Tips When Using Aquaponics Automatic Fish Feeder
Now that you understand the pros and cons of using an aquaponics automatic fish feeder, we would also like to provide you with tips on how you can maximize the device.
First of all, make sure that your feeder is carefully sealed. Remember that rodents and insects could crawl onto your feeds, and that can be fatal for your fish. In addition, you must also be cautious when setting your feeder’s timer. Be careful if you need to set it up in the morning (AM) or in the afternoon (PM). The 12-hour clock can be tricky at times and must be taken seriously.
We also recommend that you set your fish feeder to release a moderate amount of feed in the beginning, and over time gauge the consumption habits of the fish. Remember, your fish could survive with a minimal supply of food, but they are likely to suffer more from overfeeding, specifically, due to the adverse effects leftover food can have on the pH levels in the tank.
Aquaponics Fish Feed Ratio
As we’ve mentioned earlier, your fish feed ratio depends on different factors. Most growers follow a simple rule of providing feed fish that can only be consumed in just five minutes. If you’ve noticed uneaten fish feed after five minutes, scoop these right away as it can affect the pH quality of the water tank. Make sure to adjust the number of feeds the next time.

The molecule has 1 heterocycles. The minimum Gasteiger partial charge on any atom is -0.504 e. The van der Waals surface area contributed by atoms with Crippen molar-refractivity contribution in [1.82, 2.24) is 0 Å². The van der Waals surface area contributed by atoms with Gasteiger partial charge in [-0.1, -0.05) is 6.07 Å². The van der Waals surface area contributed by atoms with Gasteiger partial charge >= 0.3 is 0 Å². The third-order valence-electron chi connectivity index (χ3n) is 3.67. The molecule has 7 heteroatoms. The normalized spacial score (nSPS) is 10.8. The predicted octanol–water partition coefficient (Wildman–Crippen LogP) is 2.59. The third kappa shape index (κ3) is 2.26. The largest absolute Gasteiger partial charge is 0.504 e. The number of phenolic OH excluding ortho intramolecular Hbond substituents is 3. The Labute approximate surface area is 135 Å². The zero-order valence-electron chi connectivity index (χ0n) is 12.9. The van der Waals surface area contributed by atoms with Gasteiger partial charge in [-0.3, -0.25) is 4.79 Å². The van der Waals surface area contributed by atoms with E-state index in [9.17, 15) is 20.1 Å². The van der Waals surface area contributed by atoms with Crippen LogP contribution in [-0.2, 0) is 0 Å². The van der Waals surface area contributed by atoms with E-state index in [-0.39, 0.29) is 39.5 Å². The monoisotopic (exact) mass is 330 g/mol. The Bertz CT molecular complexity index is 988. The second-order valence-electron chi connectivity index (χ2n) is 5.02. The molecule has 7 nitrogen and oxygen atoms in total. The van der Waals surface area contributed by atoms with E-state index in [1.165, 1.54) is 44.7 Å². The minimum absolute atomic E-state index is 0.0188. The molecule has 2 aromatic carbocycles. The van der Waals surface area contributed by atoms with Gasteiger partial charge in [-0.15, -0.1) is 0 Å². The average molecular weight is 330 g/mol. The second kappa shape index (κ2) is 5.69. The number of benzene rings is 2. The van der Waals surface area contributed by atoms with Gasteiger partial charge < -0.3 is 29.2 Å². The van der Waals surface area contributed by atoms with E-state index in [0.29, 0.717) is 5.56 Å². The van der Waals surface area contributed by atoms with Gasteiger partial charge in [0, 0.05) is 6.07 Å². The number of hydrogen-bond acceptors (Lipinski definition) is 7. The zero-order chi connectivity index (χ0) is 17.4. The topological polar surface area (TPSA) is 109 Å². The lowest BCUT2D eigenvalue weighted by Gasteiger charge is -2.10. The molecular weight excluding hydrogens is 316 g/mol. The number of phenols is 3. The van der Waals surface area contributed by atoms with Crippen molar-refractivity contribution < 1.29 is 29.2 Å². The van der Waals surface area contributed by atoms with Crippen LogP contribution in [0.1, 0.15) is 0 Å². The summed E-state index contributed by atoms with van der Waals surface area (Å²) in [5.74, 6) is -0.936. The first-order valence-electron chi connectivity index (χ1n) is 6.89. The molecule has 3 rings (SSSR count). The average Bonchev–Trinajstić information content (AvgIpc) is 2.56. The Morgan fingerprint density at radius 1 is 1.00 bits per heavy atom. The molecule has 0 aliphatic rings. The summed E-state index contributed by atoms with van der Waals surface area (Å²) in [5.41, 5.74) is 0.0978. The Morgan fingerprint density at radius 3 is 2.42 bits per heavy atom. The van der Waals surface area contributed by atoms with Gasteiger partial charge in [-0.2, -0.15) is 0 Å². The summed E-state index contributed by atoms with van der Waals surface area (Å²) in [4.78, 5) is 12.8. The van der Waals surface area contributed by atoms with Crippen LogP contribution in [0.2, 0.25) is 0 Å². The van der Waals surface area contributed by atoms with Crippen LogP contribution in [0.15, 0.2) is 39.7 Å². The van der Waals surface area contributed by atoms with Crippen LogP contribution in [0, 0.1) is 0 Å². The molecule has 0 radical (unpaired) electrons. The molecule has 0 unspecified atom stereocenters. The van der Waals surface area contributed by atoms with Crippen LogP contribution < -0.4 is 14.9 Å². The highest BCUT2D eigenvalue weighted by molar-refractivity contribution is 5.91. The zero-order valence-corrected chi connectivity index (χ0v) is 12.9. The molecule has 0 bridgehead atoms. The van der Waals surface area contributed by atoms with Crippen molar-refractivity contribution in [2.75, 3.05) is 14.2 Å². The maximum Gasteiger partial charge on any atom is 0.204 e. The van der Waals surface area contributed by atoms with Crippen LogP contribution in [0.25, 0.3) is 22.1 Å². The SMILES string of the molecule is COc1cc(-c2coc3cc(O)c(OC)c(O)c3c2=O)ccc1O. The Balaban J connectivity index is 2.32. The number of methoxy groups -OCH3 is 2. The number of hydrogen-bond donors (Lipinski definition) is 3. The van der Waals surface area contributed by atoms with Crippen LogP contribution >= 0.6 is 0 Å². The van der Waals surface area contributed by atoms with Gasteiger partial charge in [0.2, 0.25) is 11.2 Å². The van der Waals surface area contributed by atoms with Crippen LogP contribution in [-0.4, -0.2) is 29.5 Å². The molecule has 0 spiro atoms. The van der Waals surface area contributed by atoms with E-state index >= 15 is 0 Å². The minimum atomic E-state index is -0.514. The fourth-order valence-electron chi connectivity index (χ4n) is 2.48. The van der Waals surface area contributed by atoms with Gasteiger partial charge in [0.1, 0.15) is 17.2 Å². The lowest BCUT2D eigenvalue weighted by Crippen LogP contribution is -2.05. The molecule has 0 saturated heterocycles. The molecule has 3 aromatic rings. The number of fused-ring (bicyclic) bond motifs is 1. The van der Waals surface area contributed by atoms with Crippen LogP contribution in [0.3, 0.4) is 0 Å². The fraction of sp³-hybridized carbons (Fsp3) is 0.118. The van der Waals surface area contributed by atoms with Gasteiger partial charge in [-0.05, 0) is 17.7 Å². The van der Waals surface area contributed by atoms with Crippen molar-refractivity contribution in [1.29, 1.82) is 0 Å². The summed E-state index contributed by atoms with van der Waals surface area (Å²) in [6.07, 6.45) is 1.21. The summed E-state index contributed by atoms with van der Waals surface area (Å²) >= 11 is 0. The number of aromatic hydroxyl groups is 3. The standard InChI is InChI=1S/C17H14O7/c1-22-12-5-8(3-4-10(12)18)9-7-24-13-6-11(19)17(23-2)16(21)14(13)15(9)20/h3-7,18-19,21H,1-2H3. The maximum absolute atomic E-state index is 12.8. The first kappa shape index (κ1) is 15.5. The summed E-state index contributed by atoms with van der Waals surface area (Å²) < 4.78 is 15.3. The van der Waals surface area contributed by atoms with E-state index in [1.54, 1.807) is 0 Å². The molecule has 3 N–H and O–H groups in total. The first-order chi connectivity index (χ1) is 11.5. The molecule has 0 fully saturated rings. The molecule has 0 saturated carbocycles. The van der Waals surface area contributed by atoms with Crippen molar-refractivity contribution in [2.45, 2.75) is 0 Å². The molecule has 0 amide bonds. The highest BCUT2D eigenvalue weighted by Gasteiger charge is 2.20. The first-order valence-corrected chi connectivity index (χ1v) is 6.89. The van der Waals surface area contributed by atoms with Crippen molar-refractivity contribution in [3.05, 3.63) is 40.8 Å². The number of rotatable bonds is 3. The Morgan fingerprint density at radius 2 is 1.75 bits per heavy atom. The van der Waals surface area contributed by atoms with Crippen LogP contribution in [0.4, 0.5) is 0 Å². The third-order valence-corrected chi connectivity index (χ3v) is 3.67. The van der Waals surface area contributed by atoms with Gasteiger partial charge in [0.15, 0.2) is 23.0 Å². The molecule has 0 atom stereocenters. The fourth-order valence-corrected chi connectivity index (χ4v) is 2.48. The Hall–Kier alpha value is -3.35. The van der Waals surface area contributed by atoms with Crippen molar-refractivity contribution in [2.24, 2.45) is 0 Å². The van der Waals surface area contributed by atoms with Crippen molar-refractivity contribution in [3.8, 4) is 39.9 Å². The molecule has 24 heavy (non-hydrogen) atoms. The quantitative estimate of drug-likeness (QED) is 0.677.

Remember that your fish will typically consume 1% to 2% of their body weight every day, assuming that they are heavier than 50g.
In terms of growing area, the recommended fish feed ratio is 20g of fish feed per square meter of Deep Water Culture system. This is the optimal metric for leafy greens or vegetables.
How Often to Feed Your Aquaponics Fish
Most growers typically feed their fish two to three times a day. You can schedule one feeding in the morning, afternoon, and before dusk. If you plan to do it twice a day, early morning and late afternoon schedules are optimal, but make sure to monitor consumption habits of the fish and the amount of leftover feed in the tank. This should give you the best data to make decisions on feeding frequency.
Some people feed their fish only once a day, though. However, we still recommend that you split your rations to twice or thrice per day. This is healthier for both the fish and the plant as there is an equal distribution of nutrients throughout the day.
Make it a habit to observe your fish and look for indicators that they are still healthy. Some of the clear signs that your fish are healthy are a graceful pattern when swimming, no marks on their body, a strong appetite, and the fins are extended. If you notice that something is not right, give proper attention, and adjust your feeds accordingly.